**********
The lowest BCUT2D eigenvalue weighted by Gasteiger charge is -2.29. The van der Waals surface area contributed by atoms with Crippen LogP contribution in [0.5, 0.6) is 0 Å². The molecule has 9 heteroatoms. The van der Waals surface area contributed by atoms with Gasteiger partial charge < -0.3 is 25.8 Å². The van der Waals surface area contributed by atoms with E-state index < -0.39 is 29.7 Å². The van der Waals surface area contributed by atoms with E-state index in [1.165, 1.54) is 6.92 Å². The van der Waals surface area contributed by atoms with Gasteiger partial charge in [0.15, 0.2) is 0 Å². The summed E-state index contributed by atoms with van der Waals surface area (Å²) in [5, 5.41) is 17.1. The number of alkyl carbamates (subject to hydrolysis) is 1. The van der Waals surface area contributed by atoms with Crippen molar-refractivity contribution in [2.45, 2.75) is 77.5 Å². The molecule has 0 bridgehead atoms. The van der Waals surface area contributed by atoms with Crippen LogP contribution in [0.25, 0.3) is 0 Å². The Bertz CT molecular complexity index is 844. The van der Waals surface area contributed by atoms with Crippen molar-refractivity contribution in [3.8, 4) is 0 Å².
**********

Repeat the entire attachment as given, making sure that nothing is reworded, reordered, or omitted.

The lowest BCUT2D eigenvalue weighted by Gasteiger charge is -2.29. The van der Waals surface area contributed by atoms with Crippen LogP contribution in [0.5, 0.6) is 0 Å². The molecule has 9 heteroatoms. The van der Waals surface area contributed by atoms with Gasteiger partial charge < -0.3 is 25.8 Å². The van der Waals surface area contributed by atoms with E-state index < -0.39 is 29.7 Å². The van der Waals surface area contributed by atoms with E-state index in [1.165, 1.54) is 6.92 Å². The van der Waals surface area contributed by atoms with Gasteiger partial charge in [0.15, 0.2) is 0 Å². The summed E-state index contributed by atoms with van der Waals surface area (Å²) in [5, 5.41) is 17.1. The number of alkyl carbamates (subject to hydrolysis) is 1. The van der Waals surface area contributed by atoms with Crippen molar-refractivity contribution in [2.45, 2.75) is 77.5 Å². The molecule has 0 bridgehead atoms. The van der Waals surface area contributed by atoms with Crippen LogP contribution in [0.25, 0.3) is 0 Å². The Bertz CT molecular complexity index is 844. The van der Waals surface area contributed by atoms with Crippen molar-refractivity contribution in [3.8, 4) is 0 Å².